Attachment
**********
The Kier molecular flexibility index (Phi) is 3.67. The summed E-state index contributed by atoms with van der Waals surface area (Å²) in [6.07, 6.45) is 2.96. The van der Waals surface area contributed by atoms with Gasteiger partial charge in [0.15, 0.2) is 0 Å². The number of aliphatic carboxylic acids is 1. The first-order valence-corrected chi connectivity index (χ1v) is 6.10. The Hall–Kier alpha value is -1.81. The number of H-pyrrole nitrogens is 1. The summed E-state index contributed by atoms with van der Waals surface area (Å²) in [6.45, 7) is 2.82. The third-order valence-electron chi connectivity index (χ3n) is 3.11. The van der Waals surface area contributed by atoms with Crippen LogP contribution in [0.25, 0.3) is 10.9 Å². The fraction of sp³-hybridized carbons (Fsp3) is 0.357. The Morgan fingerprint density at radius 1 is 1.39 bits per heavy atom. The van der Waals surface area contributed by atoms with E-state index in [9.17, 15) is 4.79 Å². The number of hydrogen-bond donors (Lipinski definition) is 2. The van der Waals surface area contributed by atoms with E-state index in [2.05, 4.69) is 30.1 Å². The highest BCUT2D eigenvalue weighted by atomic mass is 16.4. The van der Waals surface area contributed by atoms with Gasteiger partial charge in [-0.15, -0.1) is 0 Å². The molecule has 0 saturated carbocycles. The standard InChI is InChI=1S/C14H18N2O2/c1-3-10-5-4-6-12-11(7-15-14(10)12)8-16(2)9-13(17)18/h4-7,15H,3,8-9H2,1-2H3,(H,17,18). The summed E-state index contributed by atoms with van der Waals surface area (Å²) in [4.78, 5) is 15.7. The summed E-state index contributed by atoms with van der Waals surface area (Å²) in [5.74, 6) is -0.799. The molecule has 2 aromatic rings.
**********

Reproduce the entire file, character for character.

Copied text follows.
The Kier molecular flexibility index (Phi) is 3.67. The summed E-state index contributed by atoms with van der Waals surface area (Å²) in [6.07, 6.45) is 2.96. The van der Waals surface area contributed by atoms with Gasteiger partial charge in [0.15, 0.2) is 0 Å². The number of aliphatic carboxylic acids is 1. The first-order valence-corrected chi connectivity index (χ1v) is 6.10. The Hall–Kier alpha value is -1.81. The number of H-pyrrole nitrogens is 1. The summed E-state index contributed by atoms with van der Waals surface area (Å²) in [6.45, 7) is 2.82. The third-order valence-electron chi connectivity index (χ3n) is 3.11. The van der Waals surface area contributed by atoms with Crippen LogP contribution in [0.25, 0.3) is 10.9 Å². The fraction of sp³-hybridized carbons (Fsp3) is 0.357. The Morgan fingerprint density at radius 1 is 1.39 bits per heavy atom. The van der Waals surface area contributed by atoms with E-state index in [9.17, 15) is 4.79 Å². The number of hydrogen-bond donors (Lipinski definition) is 2. The van der Waals surface area contributed by atoms with E-state index in [2.05, 4.69) is 30.1 Å². The highest BCUT2D eigenvalue weighted by atomic mass is 16.4. The van der Waals surface area contributed by atoms with Gasteiger partial charge in [-0.15, -0.1) is 0 Å². The molecule has 0 saturated carbocycles. The standard InChI is InChI=1S/C14H18N2O2/c1-3-10-5-4-6-12-11(7-15-14(10)12)8-16(2)9-13(17)18/h4-7,15H,3,8-9H2,1-2H3,(H,17,18). The summed E-state index contributed by atoms with van der Waals surface area (Å²) in [4.78, 5) is 15.7. The summed E-state index contributed by atoms with van der Waals surface area (Å²) in [5.74, 6) is -0.799. The molecule has 2 aromatic rings.